Will ‘Last Airbender’ resurrect the M. Night Shyamalan mystique?

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Here’s an exclusive, eye-catching image from M. Night Shyamalan’sThe Last Airbender,” which arrives in theaters July 3. That’s actor Shaun Toub (“Crash”) in the role of Uncle Iroh, the wise elder who was once the crown prince of the Fire Nation.

“Airbender” is an intriguing release -- writer-director Shyamalan goes into new territory this time by adapting an existing property (the film is based on the Nickelodeon series) as opposed to his usual path of creating a story from scratch. More than that, the subject matter and tone seem far removed from his past works such as Signs,” the underrated Unbreakable and the darkly sublime The Sixth Sense.”

There’s a sense that Shyamalan has something to prove -- some say he has lost his way as a filmmaker or that he is still in the shadow of his 1999 breakthrough, “The Sixth Sense,” which was a true word-of-mouth movie moment and a strong commercial success with $673 million in worldwide box office -- an especially potent performance considering its production budget was a lean, mean $40 million.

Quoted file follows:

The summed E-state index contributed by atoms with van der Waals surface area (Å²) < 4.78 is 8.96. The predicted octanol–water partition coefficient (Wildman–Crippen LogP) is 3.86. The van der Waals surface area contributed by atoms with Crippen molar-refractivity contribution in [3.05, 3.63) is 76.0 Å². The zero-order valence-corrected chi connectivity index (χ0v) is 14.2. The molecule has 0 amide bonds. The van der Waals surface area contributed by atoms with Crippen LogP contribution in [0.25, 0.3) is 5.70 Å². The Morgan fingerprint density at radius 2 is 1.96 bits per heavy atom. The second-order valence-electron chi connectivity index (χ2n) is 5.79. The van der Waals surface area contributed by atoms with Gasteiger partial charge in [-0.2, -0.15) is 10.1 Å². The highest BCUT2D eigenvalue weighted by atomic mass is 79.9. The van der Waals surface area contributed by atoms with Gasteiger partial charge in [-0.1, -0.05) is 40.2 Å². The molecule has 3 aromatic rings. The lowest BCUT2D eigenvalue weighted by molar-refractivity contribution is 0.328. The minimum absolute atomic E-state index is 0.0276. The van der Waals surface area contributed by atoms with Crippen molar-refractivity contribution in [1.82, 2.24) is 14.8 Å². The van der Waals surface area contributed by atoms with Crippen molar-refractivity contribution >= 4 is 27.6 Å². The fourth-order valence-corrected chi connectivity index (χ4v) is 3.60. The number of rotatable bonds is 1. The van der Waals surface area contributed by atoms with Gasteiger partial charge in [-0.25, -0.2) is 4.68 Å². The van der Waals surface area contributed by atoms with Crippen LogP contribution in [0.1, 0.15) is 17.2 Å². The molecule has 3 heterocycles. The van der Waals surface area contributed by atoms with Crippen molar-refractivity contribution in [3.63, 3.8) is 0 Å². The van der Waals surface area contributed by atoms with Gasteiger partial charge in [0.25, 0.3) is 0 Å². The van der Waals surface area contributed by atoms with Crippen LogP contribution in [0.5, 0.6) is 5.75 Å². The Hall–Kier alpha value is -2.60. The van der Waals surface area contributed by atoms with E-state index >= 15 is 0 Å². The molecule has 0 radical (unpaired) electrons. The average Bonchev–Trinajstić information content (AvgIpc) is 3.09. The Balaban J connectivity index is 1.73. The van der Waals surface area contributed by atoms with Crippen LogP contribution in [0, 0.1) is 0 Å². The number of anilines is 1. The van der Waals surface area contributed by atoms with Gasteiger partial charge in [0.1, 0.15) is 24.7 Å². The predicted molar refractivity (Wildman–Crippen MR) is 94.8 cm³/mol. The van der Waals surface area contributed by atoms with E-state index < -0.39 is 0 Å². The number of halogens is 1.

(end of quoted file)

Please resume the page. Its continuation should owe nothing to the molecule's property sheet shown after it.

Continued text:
The popular perception is that Shyamalan is hungry for a hit but, really, if you look at the numbers, his films have ended up doing well commercially: “Signs” in 2002 had a production budget of $72 million and $408 million in worldwide box office; for “The Village” in 2004, the production budget was $60 million and the global box office hit $257 million; and “The Happening” in 2008 had a $48-million production budget and finished its run with $148 million.

There was one major commercial failure, though, with “The Lady in the Water” in 2006 -- the swimming-pool fable belly-flopped with just $72 million in total box office and the production budget was $70 million. And since a film’s production budget is just what it sounds like (it doesn’t include, for example, the advertising costs that come with a major release), “Lady” clearly lost a lot of money.

Shyamalan has proven himself to be a strong storyteller and visual stylist. He is also a confident guy, to say the least, and that hasn’t always won him friends; critics howled and pounced, for instance, when Shyamalan cast himself in “The Lady in the Water” in the role of “The Vessel,” a writer destined to change the world with his powerful ideas. The filmmaker has been quite candid about his elaborate plans to make “Airbender” a full trilogy, so if this film does not do well, it will be framed as more than a single-film setback. On the other hand, if “Airbender” resonates with moviegoers, Shyamalan will be the magic man once again. Here’s the trailer -- what do you think?

-- Geoff Boucher


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Carolyn Cole / Los Angeles Times

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